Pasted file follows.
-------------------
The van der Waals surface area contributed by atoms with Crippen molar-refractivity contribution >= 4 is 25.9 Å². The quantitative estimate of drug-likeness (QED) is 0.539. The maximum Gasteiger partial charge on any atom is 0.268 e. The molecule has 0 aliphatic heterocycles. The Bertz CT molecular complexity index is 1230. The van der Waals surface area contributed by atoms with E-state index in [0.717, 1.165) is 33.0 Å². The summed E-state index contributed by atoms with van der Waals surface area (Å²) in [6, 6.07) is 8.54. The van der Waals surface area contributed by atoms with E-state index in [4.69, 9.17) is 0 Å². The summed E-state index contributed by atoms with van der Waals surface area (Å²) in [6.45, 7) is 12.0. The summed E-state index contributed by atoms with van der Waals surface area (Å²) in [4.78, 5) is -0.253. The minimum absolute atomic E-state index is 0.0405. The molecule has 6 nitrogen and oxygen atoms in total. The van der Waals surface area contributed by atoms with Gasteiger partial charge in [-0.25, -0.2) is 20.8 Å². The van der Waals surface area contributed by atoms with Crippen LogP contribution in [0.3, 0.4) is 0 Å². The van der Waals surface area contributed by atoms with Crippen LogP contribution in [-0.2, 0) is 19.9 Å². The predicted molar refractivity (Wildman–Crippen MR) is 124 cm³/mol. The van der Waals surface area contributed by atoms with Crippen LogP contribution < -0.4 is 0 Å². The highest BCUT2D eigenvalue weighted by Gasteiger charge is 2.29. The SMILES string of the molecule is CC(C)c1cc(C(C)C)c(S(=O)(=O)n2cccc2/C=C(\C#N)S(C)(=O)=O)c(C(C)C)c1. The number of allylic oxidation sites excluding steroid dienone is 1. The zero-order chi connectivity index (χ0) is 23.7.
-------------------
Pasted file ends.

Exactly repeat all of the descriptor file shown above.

The van der Waals surface area contributed by atoms with Crippen molar-refractivity contribution >= 4 is 25.9 Å². The quantitative estimate of drug-likeness (QED) is 0.539. The maximum Gasteiger partial charge on any atom is 0.268 e. The molecule has 0 aliphatic heterocycles. The Bertz CT molecular complexity index is 1230. The van der Waals surface area contributed by atoms with E-state index in [0.717, 1.165) is 33.0 Å². The summed E-state index contributed by atoms with van der Waals surface area (Å²) in [6, 6.07) is 8.54. The van der Waals surface area contributed by atoms with E-state index in [4.69, 9.17) is 0 Å². The summed E-state index contributed by atoms with van der Waals surface area (Å²) in [6.45, 7) is 12.0. The summed E-state index contributed by atoms with van der Waals surface area (Å²) in [4.78, 5) is -0.253. The minimum absolute atomic E-state index is 0.0405. The molecule has 6 nitrogen and oxygen atoms in total. The van der Waals surface area contributed by atoms with Gasteiger partial charge in [-0.25, -0.2) is 20.8 Å². The van der Waals surface area contributed by atoms with Crippen LogP contribution in [0.3, 0.4) is 0 Å². The van der Waals surface area contributed by atoms with Crippen LogP contribution in [-0.2, 0) is 19.9 Å². The predicted molar refractivity (Wildman–Crippen MR) is 124 cm³/mol. The van der Waals surface area contributed by atoms with Crippen LogP contribution < -0.4 is 0 Å². The highest BCUT2D eigenvalue weighted by Gasteiger charge is 2.29. The SMILES string of the molecule is CC(C)c1cc(C(C)C)c(S(=O)(=O)n2cccc2/C=C(\C#N)S(C)(=O)=O)c(C(C)C)c1. The number of allylic oxidation sites excluding steroid dienone is 1. The zero-order chi connectivity index (χ0) is 23.7.